**Figure 3** The total length, von Bertalanffy growth curve in this study during 2017 estimated (L∞=40.9 cm and K=0.98 year-1, t0=-0.78)

**Mortality and exploitation rate**

Applying the length converted catch curve analysis VBGF, the total mortality parameters of Z=2.24 per year was estimated at confidence interval (CI=-1.49-5.96). The value of M was calculated 1.52 per year, and F resulted 0.71, using annual average water surface temperature (SST) 28^{0}C. E was found to be 0.32(Figure 4).

**Figure 4 **A Length converted catch curve analyzed for *O. pama *using input value of VBGF growth parameters (the von Bertalanffy growth).

**Probability of capture and recruitment pattern**

From the probability of capture analysis, L25, L50 and L75 values of *Otolithoides pama* were found to be 21.95 cm, 26.13 cm and 29.90cm, respectively (Figure 6A). The estimated L50 or Lc value indicates that the fish become susceptible to the fishing gear when it reach at 26.13 cm standard length, and at this length the fish has 50 % chance of being retained by the gear used to capture it14. A continuous recruitment of *Otolithoides pama* was done all along the year. It shows that there is one peak from March to October with 86.85% and the highest recruitment is in April with 16.11% (Figure 6B).

**Virtual population analysis**

*Otolithoides pama* began to experience natural losses due to natural mortality at the length interval of 15cm to 33cm, with the highest loss due to natural mortality observed at 15cm to 27cm and natural losses were decreasing with the increasing length. Catches by fishing gears occurred from size 15 cm and peaked at 27cm. The highest catches were at the length range of 24cm to 27cm. The maximum fishing mortality rate of 1.06 yr-^{1 }corresponded to length interval 33cm (Figure 5A).

**Relative yield per recruit and biomass per recruit**

The Relative yield-per-recruit (Y’/R) and biomass-per-recruit (B’/R) curve for different exploitation rates produced an Emax value from which Fmax was calculated. The value of Emax and corresponding Fmax were calculated to be 0.37 and 1.06, respectively. The E0.50 and E0.10 was found 0.247 and 0.308, respectively (Figure 5B).

**Age determination with otolith and scales**

The relative growth of *Otolithoides pama* was shown in Figure 7. The potential longevity (tmax) as estimated by Pauly’s equation^{3} (3/K) was estimated as 3.06. Of the 54 otoliths, some otoliths were discarded because they were unreadable and some were broken. When the otoliths could not read, the growth rings of scales were used. A total of 54 otoliths and scales had three readings that 2 year fish was 16.6 % and three years had 55.7% and four years had 25.92% (Figure 8). The maximum age was four years.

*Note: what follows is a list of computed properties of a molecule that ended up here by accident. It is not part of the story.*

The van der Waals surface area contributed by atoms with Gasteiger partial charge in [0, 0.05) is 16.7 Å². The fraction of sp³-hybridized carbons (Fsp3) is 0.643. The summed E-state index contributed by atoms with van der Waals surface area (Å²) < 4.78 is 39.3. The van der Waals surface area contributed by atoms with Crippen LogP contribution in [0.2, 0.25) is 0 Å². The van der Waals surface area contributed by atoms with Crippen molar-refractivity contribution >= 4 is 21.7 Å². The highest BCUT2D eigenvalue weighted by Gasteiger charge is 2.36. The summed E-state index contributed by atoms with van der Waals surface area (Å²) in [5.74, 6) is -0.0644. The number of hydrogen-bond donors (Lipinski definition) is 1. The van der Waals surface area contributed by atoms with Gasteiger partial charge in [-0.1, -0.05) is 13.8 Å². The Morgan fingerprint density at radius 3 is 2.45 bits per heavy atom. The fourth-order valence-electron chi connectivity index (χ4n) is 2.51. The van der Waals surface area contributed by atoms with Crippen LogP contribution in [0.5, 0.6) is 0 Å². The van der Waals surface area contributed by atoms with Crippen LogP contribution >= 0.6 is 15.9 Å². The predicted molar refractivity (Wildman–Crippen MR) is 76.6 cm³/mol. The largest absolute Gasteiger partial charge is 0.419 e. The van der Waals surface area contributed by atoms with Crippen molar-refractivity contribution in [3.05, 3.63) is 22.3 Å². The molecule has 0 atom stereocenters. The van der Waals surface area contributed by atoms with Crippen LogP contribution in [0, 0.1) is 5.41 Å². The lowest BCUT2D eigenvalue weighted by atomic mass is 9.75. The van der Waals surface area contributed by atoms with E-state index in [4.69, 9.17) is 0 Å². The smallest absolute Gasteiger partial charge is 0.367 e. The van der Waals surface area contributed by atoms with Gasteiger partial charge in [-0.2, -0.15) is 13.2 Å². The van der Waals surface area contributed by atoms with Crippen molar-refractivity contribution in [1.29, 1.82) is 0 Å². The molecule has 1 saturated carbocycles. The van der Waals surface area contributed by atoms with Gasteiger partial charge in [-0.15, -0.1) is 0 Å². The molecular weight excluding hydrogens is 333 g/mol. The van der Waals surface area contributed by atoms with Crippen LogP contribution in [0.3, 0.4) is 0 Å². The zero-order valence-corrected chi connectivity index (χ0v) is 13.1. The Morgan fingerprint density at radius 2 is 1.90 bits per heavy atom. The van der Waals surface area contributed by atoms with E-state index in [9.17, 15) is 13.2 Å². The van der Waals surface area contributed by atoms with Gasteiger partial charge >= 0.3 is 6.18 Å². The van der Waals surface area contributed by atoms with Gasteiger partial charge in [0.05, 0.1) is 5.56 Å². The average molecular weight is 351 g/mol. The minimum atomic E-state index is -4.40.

The present study was the first record about the stock assessment of *Otolithoides pama* in Myanmar although Ohnmar Min^{2} & Kyaw Phone Maung^{12 }have studied the biology and age determination of *O. pama*. The fishing mortality (F=0.72) of *O. pama *was found to be lower than the natural mortality (M=1.52), which indicates the species is relatively underexploited in this region^{7} (Figure 4). However, Gulland^{8} noted that the exploitation rate should be lower than 0.5, while Patterson^{9} stated that the exploitation rate should be kept at 0.4 and if the exploitation values exceeds 0.4, it should be assumed that stock is overexploited state. As a result of the present study, the stock of *O. pama *is not overexploited on account of the exploitation rate obtained (E= 0.32). On the other hand, it is likely to be overexploited state in the future if the fishes would be more exploited than the present rate since the value of E was found to be 0.32, which is nearly equal to the maximum sustainable yield (Emax=0.37). Furthermore, it can be considered that this can be perhaps because the species *O. pama* is commercially being exploited in the study area and there is slightly high pressure on this species.